Toomsboro, Georgia

Kaolin or “chalk” truck passing through Toomsboro

Toomsboro was settled around 1851 (the year it first had a post office, known then as Toomsborough). It was named for Robert Toombs, a prominent politician of the antebellum and war eras, but I have no idea why Toombs is misspelled in the town name.  A mile away was Emmitt, which had a post office from 1842 – 1857, but lost most of its rail business to Toomsboro.  While the history may be a bit unclear, one thing for certain is that Toomsboro today is a beautiful village, a step back in time. Nestled among gently rolling hills carved by the nearby Oconee River, the town is as well-preserved of any of its era in Georgia. Kaolin is king in this area, so if you’re photographing in Toomsboro, watch out for the trucks, which come through quite regularly.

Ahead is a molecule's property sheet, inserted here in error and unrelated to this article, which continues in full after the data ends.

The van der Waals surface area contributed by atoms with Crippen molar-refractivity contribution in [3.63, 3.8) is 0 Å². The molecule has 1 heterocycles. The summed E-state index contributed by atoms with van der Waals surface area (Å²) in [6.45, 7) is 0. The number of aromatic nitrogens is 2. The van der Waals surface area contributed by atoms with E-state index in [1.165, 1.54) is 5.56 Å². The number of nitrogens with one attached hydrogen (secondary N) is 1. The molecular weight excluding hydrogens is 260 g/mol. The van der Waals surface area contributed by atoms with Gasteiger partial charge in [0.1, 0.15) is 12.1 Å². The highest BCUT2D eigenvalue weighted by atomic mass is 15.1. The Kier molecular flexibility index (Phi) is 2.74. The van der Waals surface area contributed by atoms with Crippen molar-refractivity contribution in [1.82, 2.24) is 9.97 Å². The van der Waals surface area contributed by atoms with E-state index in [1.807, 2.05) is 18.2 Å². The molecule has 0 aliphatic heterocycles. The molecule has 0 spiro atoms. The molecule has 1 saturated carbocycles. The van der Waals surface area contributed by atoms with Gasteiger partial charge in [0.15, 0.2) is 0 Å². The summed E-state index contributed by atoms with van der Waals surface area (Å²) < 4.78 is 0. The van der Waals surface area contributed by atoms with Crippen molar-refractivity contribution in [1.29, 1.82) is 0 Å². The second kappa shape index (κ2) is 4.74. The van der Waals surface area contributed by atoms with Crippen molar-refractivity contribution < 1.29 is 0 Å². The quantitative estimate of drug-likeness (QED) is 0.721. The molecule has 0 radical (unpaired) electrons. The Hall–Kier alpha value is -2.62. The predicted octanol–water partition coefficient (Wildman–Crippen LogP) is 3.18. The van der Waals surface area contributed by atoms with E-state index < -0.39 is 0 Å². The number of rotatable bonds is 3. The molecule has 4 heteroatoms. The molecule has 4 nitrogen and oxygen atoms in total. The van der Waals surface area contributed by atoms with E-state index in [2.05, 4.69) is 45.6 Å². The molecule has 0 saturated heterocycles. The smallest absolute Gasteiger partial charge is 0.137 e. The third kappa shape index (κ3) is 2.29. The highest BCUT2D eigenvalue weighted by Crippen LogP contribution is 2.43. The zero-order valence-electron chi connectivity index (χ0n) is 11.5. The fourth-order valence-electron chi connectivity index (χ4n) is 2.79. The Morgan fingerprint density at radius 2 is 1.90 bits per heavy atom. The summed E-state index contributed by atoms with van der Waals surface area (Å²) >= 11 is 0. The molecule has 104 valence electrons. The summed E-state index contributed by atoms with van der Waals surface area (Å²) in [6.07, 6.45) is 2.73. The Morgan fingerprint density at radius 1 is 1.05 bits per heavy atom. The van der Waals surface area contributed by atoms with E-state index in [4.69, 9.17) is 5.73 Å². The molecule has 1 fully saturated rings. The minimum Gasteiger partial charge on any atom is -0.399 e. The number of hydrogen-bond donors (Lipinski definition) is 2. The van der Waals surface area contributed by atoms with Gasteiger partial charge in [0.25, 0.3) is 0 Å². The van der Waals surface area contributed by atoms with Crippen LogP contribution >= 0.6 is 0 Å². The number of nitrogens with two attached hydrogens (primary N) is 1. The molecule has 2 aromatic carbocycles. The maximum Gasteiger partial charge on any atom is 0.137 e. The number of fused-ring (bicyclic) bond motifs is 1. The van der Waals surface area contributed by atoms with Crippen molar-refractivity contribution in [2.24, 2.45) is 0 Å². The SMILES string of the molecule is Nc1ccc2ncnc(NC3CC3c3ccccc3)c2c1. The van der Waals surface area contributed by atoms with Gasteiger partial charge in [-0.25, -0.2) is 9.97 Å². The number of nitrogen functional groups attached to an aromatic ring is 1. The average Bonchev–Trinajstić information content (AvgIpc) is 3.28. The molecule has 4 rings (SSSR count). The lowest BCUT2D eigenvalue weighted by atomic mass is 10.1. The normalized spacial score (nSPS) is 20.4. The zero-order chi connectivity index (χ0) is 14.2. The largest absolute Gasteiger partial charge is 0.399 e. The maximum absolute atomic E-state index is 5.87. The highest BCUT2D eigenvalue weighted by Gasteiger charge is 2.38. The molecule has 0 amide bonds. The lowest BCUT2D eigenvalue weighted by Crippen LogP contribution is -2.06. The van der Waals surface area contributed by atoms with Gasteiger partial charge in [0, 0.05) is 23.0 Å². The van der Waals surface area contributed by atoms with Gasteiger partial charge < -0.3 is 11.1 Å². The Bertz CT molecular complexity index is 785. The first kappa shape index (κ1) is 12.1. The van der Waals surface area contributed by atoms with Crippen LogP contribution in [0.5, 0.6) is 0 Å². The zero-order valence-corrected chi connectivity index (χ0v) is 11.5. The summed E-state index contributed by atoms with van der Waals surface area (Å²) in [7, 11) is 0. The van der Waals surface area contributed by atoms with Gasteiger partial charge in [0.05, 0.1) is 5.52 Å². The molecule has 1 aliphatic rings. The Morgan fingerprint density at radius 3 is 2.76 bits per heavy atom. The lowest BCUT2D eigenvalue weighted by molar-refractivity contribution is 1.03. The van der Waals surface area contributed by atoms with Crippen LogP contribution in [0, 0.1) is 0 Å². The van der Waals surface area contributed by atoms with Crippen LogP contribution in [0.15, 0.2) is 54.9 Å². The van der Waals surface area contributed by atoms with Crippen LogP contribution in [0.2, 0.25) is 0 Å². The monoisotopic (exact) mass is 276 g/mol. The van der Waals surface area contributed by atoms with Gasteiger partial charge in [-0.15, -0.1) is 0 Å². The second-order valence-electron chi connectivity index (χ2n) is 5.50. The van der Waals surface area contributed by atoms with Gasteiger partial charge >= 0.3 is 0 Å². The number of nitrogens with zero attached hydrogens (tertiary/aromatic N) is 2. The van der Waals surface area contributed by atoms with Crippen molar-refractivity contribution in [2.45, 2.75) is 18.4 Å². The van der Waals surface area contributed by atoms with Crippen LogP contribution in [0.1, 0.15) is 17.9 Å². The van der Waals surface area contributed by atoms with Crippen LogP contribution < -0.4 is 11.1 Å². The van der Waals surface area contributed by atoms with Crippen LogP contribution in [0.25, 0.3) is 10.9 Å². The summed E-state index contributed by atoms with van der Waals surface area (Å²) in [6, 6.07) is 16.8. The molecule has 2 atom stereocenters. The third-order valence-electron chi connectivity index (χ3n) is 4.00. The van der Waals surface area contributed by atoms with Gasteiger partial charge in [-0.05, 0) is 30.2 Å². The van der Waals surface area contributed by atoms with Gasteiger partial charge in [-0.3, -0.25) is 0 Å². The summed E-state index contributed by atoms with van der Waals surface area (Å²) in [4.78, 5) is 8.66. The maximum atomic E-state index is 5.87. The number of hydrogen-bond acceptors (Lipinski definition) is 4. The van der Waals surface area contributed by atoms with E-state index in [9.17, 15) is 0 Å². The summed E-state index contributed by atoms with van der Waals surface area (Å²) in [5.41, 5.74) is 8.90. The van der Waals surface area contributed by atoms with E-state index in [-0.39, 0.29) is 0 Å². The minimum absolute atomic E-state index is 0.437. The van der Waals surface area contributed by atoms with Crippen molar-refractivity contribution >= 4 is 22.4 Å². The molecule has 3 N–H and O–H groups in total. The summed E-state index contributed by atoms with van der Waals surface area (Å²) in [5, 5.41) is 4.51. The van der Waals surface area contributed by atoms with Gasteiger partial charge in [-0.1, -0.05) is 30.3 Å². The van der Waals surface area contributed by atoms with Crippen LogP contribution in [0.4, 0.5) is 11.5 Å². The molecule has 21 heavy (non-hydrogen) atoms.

See Athens photographer Dagmar Nelson’s wonderful black-and-white shots of the town here.




2 thoughts on “Toomsboro, Georgia

    1. Brian Brown Post author

      The whole town isn’t for sale, but most of it. It’s a good way to advertise when you’ve bought up the bulk of a place and want to bring attention to it. I’m all for it since Toomsboro is literally like a walk back in time. About 700 people live there now, I believe…


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